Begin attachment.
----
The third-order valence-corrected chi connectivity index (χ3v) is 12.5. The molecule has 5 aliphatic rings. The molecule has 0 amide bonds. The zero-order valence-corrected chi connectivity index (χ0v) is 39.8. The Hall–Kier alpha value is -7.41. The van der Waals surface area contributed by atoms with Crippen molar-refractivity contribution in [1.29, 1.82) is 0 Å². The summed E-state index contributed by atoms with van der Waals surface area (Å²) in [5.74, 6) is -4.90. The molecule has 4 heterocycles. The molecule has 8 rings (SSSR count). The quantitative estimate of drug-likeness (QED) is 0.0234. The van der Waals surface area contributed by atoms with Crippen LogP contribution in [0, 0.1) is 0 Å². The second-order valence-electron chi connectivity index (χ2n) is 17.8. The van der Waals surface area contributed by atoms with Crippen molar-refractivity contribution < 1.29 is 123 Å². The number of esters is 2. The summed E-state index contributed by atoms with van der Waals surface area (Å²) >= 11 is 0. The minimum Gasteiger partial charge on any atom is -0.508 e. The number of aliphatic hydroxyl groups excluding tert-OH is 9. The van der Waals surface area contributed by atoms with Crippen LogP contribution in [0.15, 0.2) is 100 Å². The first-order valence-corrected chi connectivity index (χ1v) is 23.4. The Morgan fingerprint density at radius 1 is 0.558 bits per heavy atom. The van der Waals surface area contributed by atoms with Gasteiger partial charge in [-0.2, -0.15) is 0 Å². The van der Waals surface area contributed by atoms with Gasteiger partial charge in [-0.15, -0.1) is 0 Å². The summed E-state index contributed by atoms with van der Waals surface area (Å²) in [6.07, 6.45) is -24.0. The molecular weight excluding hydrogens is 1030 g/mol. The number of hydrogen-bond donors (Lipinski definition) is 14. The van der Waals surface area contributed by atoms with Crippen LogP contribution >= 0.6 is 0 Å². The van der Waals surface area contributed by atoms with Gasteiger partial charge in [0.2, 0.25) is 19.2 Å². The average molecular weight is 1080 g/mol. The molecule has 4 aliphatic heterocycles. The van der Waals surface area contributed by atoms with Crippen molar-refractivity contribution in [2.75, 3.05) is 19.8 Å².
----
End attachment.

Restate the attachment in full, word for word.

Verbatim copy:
The third-order valence-corrected chi connectivity index (χ3v) is 12.5. The molecule has 5 aliphatic rings. The molecule has 0 amide bonds. The zero-order valence-corrected chi connectivity index (χ0v) is 39.8. The Hall–Kier alpha value is -7.41. The van der Waals surface area contributed by atoms with Crippen molar-refractivity contribution in [1.29, 1.82) is 0 Å². The summed E-state index contributed by atoms with van der Waals surface area (Å²) in [5.74, 6) is -4.90. The molecule has 4 heterocycles. The molecule has 8 rings (SSSR count). The quantitative estimate of drug-likeness (QED) is 0.0234. The van der Waals surface area contributed by atoms with Crippen LogP contribution in [0, 0.1) is 0 Å². The second-order valence-electron chi connectivity index (χ2n) is 17.8. The van der Waals surface area contributed by atoms with Crippen molar-refractivity contribution < 1.29 is 123 Å². The number of esters is 2. The summed E-state index contributed by atoms with van der Waals surface area (Å²) >= 11 is 0. The minimum Gasteiger partial charge on any atom is -0.508 e. The number of aliphatic hydroxyl groups excluding tert-OH is 9. The van der Waals surface area contributed by atoms with Crippen LogP contribution in [0.15, 0.2) is 100 Å². The first-order valence-corrected chi connectivity index (χ1v) is 23.4. The Morgan fingerprint density at radius 1 is 0.558 bits per heavy atom. The van der Waals surface area contributed by atoms with Gasteiger partial charge in [-0.2, -0.15) is 0 Å². The van der Waals surface area contributed by atoms with Gasteiger partial charge in [-0.15, -0.1) is 0 Å². The summed E-state index contributed by atoms with van der Waals surface area (Å²) in [6.07, 6.45) is -24.0. The molecular weight excluding hydrogens is 1030 g/mol. The number of hydrogen-bond donors (Lipinski definition) is 14. The van der Waals surface area contributed by atoms with Crippen LogP contribution >= 0.6 is 0 Å². The van der Waals surface area contributed by atoms with Gasteiger partial charge in [0.2, 0.25) is 19.2 Å². The average molecular weight is 1080 g/mol. The molecule has 4 aliphatic heterocycles. The van der Waals surface area contributed by atoms with Crippen molar-refractivity contribution in [2.75, 3.05) is 19.8 Å².